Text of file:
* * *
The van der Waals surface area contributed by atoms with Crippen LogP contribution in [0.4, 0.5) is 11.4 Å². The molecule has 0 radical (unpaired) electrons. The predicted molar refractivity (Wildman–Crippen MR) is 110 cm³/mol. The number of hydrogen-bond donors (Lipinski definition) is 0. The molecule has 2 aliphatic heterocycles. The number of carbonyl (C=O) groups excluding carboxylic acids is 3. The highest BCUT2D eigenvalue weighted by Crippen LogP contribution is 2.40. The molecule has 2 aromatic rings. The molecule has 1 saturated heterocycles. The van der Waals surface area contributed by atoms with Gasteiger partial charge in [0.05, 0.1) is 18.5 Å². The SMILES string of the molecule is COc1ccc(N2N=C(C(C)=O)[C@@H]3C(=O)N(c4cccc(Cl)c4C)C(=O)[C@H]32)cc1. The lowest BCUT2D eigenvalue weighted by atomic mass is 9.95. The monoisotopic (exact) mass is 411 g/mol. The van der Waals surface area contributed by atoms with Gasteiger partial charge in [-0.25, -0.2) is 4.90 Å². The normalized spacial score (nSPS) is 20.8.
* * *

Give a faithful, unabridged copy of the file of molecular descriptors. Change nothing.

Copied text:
The van der Waals surface area contributed by atoms with Crippen LogP contribution in [0.4, 0.5) is 11.4 Å². The molecule has 0 radical (unpaired) electrons. The predicted molar refractivity (Wildman–Crippen MR) is 110 cm³/mol. The number of hydrogen-bond donors (Lipinski definition) is 0. The molecule has 2 aliphatic heterocycles. The number of carbonyl (C=O) groups excluding carboxylic acids is 3. The highest BCUT2D eigenvalue weighted by Crippen LogP contribution is 2.40. The molecule has 2 aromatic rings. The molecule has 1 saturated heterocycles. The van der Waals surface area contributed by atoms with Gasteiger partial charge in [0.05, 0.1) is 18.5 Å². The SMILES string of the molecule is COc1ccc(N2N=C(C(C)=O)[C@@H]3C(=O)N(c4cccc(Cl)c4C)C(=O)[C@H]32)cc1. The lowest BCUT2D eigenvalue weighted by atomic mass is 9.95. The monoisotopic (exact) mass is 411 g/mol. The van der Waals surface area contributed by atoms with Gasteiger partial charge in [-0.25, -0.2) is 4.90 Å². The normalized spacial score (nSPS) is 20.8.